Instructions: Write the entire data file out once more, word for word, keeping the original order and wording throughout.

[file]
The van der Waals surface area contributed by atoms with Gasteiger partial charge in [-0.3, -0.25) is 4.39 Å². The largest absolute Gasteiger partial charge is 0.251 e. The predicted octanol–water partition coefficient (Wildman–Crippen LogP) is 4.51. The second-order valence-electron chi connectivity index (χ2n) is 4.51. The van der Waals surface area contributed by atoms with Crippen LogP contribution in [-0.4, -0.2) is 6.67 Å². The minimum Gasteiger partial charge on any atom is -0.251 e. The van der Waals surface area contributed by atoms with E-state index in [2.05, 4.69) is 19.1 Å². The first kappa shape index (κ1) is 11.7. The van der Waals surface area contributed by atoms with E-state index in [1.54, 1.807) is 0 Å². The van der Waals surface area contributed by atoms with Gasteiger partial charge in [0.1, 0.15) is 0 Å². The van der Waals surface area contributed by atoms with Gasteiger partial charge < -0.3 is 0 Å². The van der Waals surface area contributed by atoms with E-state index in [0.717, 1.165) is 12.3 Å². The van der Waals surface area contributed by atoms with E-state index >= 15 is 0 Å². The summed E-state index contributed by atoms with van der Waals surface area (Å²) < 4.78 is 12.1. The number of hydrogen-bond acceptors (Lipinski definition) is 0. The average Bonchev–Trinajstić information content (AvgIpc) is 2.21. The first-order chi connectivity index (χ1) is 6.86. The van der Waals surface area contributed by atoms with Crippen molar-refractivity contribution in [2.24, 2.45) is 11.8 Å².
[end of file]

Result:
The van der Waals surface area contributed by atoms with Gasteiger partial charge in [-0.3, -0.25) is 4.39 Å². The largest absolute Gasteiger partial charge is 0.251 e. The predicted octanol–water partition coefficient (Wildman–Crippen LogP) is 4.51. The second-order valence-electron chi connectivity index (χ2n) is 4.51. The van der Waals surface area contributed by atoms with Crippen LogP contribution in [-0.4, -0.2) is 6.67 Å². The minimum Gasteiger partial charge on any atom is -0.251 e. The van der Waals surface area contributed by atoms with E-state index in [2.05, 4.69) is 19.1 Å². The first kappa shape index (κ1) is 11.7. The van der Waals surface area contributed by atoms with E-state index in [1.54, 1.807) is 0 Å². The van der Waals surface area contributed by atoms with Gasteiger partial charge in [0.1, 0.15) is 0 Å². The van der Waals surface area contributed by atoms with Gasteiger partial charge < -0.3 is 0 Å². The van der Waals surface area contributed by atoms with E-state index in [0.717, 1.165) is 12.3 Å². The van der Waals surface area contributed by atoms with E-state index >= 15 is 0 Å². The summed E-state index contributed by atoms with van der Waals surface area (Å²) < 4.78 is 12.1. The number of hydrogen-bond acceptors (Lipinski definition) is 0. The average Bonchev–Trinajstić information content (AvgIpc) is 2.21. The first-order chi connectivity index (χ1) is 6.86. The van der Waals surface area contributed by atoms with Crippen molar-refractivity contribution in [2.24, 2.45) is 11.8 Å².